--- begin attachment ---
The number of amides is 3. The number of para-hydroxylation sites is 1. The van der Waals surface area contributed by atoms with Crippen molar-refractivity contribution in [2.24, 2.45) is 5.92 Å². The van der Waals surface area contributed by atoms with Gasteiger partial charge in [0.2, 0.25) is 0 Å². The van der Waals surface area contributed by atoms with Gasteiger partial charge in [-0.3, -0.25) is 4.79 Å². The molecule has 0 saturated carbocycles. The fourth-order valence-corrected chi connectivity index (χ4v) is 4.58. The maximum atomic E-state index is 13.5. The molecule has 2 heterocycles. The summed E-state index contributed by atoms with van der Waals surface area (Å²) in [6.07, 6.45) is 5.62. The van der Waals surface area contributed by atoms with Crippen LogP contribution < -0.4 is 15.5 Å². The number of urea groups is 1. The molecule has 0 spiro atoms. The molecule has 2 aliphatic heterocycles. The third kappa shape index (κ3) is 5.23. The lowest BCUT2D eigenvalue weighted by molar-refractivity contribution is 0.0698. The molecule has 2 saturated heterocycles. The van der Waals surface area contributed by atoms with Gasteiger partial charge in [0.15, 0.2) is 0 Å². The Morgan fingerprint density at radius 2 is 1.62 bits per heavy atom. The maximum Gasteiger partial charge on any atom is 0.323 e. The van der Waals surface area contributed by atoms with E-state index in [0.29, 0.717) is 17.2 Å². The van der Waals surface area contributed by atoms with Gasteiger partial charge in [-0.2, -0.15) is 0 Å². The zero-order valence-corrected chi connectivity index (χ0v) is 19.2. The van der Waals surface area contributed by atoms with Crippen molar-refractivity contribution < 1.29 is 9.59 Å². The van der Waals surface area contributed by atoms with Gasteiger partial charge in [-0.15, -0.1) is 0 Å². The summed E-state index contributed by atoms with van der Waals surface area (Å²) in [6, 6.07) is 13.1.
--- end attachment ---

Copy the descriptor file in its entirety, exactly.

The number of amides is 3. The number of para-hydroxylation sites is 1. The van der Waals surface area contributed by atoms with Crippen molar-refractivity contribution in [2.24, 2.45) is 5.92 Å². The van der Waals surface area contributed by atoms with Gasteiger partial charge in [0.2, 0.25) is 0 Å². The van der Waals surface area contributed by atoms with Gasteiger partial charge in [-0.3, -0.25) is 4.79 Å². The molecule has 0 saturated carbocycles. The fourth-order valence-corrected chi connectivity index (χ4v) is 4.58. The maximum atomic E-state index is 13.5. The molecule has 2 heterocycles. The summed E-state index contributed by atoms with van der Waals surface area (Å²) in [6.07, 6.45) is 5.62. The van der Waals surface area contributed by atoms with Crippen LogP contribution < -0.4 is 15.5 Å². The number of urea groups is 1. The molecule has 0 spiro atoms. The molecule has 2 aliphatic heterocycles. The third kappa shape index (κ3) is 5.23. The lowest BCUT2D eigenvalue weighted by molar-refractivity contribution is 0.0698. The molecule has 2 saturated heterocycles. The van der Waals surface area contributed by atoms with Gasteiger partial charge in [0.15, 0.2) is 0 Å². The Morgan fingerprint density at radius 2 is 1.62 bits per heavy atom. The maximum Gasteiger partial charge on any atom is 0.323 e. The van der Waals surface area contributed by atoms with E-state index in [0.29, 0.717) is 17.2 Å². The van der Waals surface area contributed by atoms with Gasteiger partial charge in [-0.2, -0.15) is 0 Å². The zero-order valence-corrected chi connectivity index (χ0v) is 19.2. The van der Waals surface area contributed by atoms with Crippen molar-refractivity contribution < 1.29 is 9.59 Å². The van der Waals surface area contributed by atoms with Gasteiger partial charge in [-0.15, -0.1) is 0 Å². The summed E-state index contributed by atoms with van der Waals surface area (Å²) in [6, 6.07) is 13.1.